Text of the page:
by Greta Frontero
While many seniors made their final decisions on post-high school plans a few weeks ago, a number of WHS lacrosse players have known where they will attend college since the age of 15. Recent trends have shown WHS students are committing to college for lacrosse at a much younger age than any other sport, and this number is growing.
It is widely believed by members of the lacrosse community that athletes are making college commitment decisions too early, but oftentimes this is the only way to stay competitive in the recruiting process.
Junior Catherine Moriarty, who is verbally committed to the University of Florida, said, “The whole process is just so competitive, so you can’t commit too late if you really want to play in college, which is kind of what’s wrong with the system because we are all just so young.”
US Lacrosse, the national governing body of men’s and women’s lacrosse, issued a statement on recruiting in which the organization addressed concerns for early commitments.
According to the 2014 statement, the current state of recruiting has encouraged student-athletes to “forego a well-rounded high school experience based on unrealistic expectations about playing college lacrosse.”
US Lacrosse will continue working “to provide the information, resources and leadership necessary to enable high school student-athletes and their parents to make the best decisions about their lacrosse experience.”
With a total of six Westfield seniors going on to play collegiate lacrosse next year, it is clear that lacrosse is far more commonly recruited at WHS than any other sport. WHS Supervisor of Athletics Ms. Sandra Mamary credits this trend to the concept of supply and demand.
Mamary said, “There is a large demand from colleges to commit lacrosse players, and WHS has such a high-quality program that it’s more common for students to commit for lacrosse than any other sport.”
Despite this, Mamary thinks WHS lacrosse players are making college commitment decisions far too early. “It’s important to remember that these students are still kids and not professional players, and the pressure for these teenagers to make such an emotional decision so early on is very concerning,” Mamary said.
“I blame the NCAA,” she added. “I don’t think the NCAA is doing their job as a regulatory organization to fix this problem.”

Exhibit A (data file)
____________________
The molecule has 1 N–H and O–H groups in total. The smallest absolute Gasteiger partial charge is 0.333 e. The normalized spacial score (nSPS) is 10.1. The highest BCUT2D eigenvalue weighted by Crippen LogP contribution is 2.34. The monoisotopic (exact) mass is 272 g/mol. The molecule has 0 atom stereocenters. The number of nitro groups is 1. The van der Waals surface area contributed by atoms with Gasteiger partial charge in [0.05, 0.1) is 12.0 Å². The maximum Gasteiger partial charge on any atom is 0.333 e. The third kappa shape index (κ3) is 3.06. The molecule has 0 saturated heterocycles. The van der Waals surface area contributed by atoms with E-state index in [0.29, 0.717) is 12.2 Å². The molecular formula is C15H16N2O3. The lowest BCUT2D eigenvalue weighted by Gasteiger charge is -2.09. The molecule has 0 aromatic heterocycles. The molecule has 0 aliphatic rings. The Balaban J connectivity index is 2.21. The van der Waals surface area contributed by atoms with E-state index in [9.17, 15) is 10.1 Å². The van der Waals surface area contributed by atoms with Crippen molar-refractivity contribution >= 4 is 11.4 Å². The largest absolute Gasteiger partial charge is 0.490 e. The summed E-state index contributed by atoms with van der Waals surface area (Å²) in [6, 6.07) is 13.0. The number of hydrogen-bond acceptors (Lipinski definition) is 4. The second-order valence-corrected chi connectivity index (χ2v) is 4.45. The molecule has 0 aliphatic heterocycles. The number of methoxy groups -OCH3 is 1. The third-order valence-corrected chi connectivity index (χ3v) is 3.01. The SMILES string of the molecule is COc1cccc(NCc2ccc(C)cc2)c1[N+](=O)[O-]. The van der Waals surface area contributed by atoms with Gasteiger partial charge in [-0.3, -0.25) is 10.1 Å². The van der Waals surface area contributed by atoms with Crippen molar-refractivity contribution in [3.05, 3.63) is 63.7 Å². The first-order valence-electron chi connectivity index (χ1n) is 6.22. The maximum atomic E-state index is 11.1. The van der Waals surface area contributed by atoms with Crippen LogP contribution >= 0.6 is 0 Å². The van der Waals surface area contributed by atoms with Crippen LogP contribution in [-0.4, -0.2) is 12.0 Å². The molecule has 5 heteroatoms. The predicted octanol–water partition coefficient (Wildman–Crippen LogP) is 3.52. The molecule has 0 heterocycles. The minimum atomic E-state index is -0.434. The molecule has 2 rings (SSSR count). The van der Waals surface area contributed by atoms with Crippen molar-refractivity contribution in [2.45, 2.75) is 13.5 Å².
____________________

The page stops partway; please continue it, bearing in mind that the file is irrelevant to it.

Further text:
Recently, the NCAA has made changes in response to this issue. According to NCAA proposal 2017-1, announced on April 14, college lacrosse coaches will be prohibited from contacting prospective student-athletes until Sept. 1 of their junior year, effective immediately. This new legislation has created a buzz in the lacrosse community.
Junior girls lacrosse captain and Stanford University commit Natalie Bond approves of the new NCAA rule.
“I definitely think the rule is appropriate,” said Bond. “It’s kind of crazy that freshmen commit to college when they have barely played a full year of high school lacrosse.”
But freshman Colin Freer, who is verbally committed to Princeton University, said he wouldn’t have it any other way.
Freer said, “I don’t think I committed too early because I feel that having the opportunity to attend one of the best schools academically is something that no one would pass up, and I think it’s the best fit for me and my family.”
Mr. Andrew Hubschmann is the director of boys recruiting at Building Blocks Lacrosse, a popular lacrosse club in the area, and he believes the recruiting process is warped.
He said, “On one hand, it’s a blessing for anyone to have the opportunity to commit to one of the top universities in the world, but when you are forced to do so at too early of an age, it’s a curse.”
The club’s director of girls recruiting, Ms. Sam Warner, shares these concerns, and said that she has seen many players choose to decommit because they realize their decision is not what they really want.
This was the case for WHS senior Parker Yarusi, who decommitted from the University of Denver.
When Yarusi committed as a sophomore she was very excited, and she said she felt like all of the work she put into lacrosse was finally paying off.
She later questioned her decision, and began asking herself if playing at Denver was really what she wanted to do, or if she was just pleasing those around her.
Once Yarusi decommitted, she never looked back. She is now looking forward to attending Indiana University in the fall, where she will not be playing lacrosse, and “meeting all types of people from all over the world who do many different things.
“People say college is the best four years of your life,” said Yarusi. “So you have to make sure you make the most of it and enjoy every second of it with no regrets, no matter what you choose to do.”